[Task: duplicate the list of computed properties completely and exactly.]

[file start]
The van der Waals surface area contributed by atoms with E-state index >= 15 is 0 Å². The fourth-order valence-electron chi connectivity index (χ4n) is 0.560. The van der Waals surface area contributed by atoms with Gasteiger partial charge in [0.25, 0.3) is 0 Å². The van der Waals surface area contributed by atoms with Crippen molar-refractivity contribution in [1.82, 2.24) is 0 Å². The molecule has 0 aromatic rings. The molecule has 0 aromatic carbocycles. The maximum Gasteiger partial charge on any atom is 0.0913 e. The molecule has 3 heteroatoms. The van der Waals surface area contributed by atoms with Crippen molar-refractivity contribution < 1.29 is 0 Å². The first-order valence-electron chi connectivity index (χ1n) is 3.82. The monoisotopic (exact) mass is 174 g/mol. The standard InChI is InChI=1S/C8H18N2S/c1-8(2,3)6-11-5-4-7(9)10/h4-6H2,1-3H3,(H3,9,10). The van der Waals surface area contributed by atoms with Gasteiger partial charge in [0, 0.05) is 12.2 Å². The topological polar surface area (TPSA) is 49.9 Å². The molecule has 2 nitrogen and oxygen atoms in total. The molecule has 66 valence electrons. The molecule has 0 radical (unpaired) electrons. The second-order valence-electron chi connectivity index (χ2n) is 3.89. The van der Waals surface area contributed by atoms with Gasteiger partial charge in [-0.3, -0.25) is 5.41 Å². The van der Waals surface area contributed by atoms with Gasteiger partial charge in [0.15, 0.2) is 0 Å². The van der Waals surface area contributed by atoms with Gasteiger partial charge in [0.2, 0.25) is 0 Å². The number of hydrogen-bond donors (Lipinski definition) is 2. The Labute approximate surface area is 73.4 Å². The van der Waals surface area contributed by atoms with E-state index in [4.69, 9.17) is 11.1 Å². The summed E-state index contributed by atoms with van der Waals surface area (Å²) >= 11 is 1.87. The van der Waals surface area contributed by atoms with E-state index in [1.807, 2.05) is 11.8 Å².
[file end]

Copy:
The van der Waals surface area contributed by atoms with E-state index >= 15 is 0 Å². The fourth-order valence-electron chi connectivity index (χ4n) is 0.560. The van der Waals surface area contributed by atoms with Gasteiger partial charge in [0.25, 0.3) is 0 Å². The van der Waals surface area contributed by atoms with Crippen molar-refractivity contribution in [1.82, 2.24) is 0 Å². The molecule has 0 aromatic rings. The molecule has 0 aromatic carbocycles. The maximum Gasteiger partial charge on any atom is 0.0913 e. The molecule has 3 heteroatoms. The van der Waals surface area contributed by atoms with Crippen molar-refractivity contribution < 1.29 is 0 Å². The first-order valence-electron chi connectivity index (χ1n) is 3.82. The monoisotopic (exact) mass is 174 g/mol. The standard InChI is InChI=1S/C8H18N2S/c1-8(2,3)6-11-5-4-7(9)10/h4-6H2,1-3H3,(H3,9,10). The van der Waals surface area contributed by atoms with Gasteiger partial charge in [0, 0.05) is 12.2 Å². The topological polar surface area (TPSA) is 49.9 Å². The molecule has 2 nitrogen and oxygen atoms in total. The molecule has 66 valence electrons. The molecule has 0 radical (unpaired) electrons. The second-order valence-electron chi connectivity index (χ2n) is 3.89. The van der Waals surface area contributed by atoms with Gasteiger partial charge in [-0.3, -0.25) is 5.41 Å². The van der Waals surface area contributed by atoms with Gasteiger partial charge in [0.15, 0.2) is 0 Å². The van der Waals surface area contributed by atoms with Gasteiger partial charge in [0.2, 0.25) is 0 Å². The number of hydrogen-bond donors (Lipinski definition) is 2. The Labute approximate surface area is 73.4 Å². The van der Waals surface area contributed by atoms with E-state index in [4.69, 9.17) is 11.1 Å². The summed E-state index contributed by atoms with van der Waals surface area (Å²) >= 11 is 1.87. The van der Waals surface area contributed by atoms with E-state index in [1.807, 2.05) is 11.8 Å².